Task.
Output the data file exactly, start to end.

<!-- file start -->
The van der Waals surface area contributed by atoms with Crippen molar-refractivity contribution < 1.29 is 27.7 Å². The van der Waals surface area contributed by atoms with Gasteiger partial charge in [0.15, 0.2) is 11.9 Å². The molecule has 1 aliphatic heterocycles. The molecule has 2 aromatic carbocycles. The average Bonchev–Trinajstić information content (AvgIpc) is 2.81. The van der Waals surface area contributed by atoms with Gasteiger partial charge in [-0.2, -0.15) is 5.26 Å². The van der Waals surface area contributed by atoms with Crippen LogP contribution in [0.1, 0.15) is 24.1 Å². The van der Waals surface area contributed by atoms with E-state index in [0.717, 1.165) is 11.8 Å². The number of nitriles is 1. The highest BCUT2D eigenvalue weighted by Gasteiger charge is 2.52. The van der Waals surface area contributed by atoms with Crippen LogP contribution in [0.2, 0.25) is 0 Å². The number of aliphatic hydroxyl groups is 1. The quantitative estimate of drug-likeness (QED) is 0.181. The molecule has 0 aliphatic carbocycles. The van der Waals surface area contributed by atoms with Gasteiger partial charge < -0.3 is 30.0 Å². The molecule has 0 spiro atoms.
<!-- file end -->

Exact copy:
The van der Waals surface area contributed by atoms with Crippen molar-refractivity contribution < 1.29 is 27.7 Å². The van der Waals surface area contributed by atoms with Gasteiger partial charge in [0.15, 0.2) is 11.9 Å². The molecule has 1 aliphatic heterocycles. The molecule has 2 aromatic carbocycles. The average Bonchev–Trinajstić information content (AvgIpc) is 2.81. The van der Waals surface area contributed by atoms with Gasteiger partial charge in [-0.2, -0.15) is 5.26 Å². The van der Waals surface area contributed by atoms with Crippen LogP contribution in [0.1, 0.15) is 24.1 Å². The van der Waals surface area contributed by atoms with E-state index in [0.717, 1.165) is 11.8 Å². The number of nitriles is 1. The highest BCUT2D eigenvalue weighted by Gasteiger charge is 2.52. The van der Waals surface area contributed by atoms with Crippen LogP contribution in [0.2, 0.25) is 0 Å². The number of aliphatic hydroxyl groups is 1. The quantitative estimate of drug-likeness (QED) is 0.181. The molecule has 0 aliphatic carbocycles. The van der Waals surface area contributed by atoms with Gasteiger partial charge < -0.3 is 30.0 Å². The molecule has 0 spiro atoms.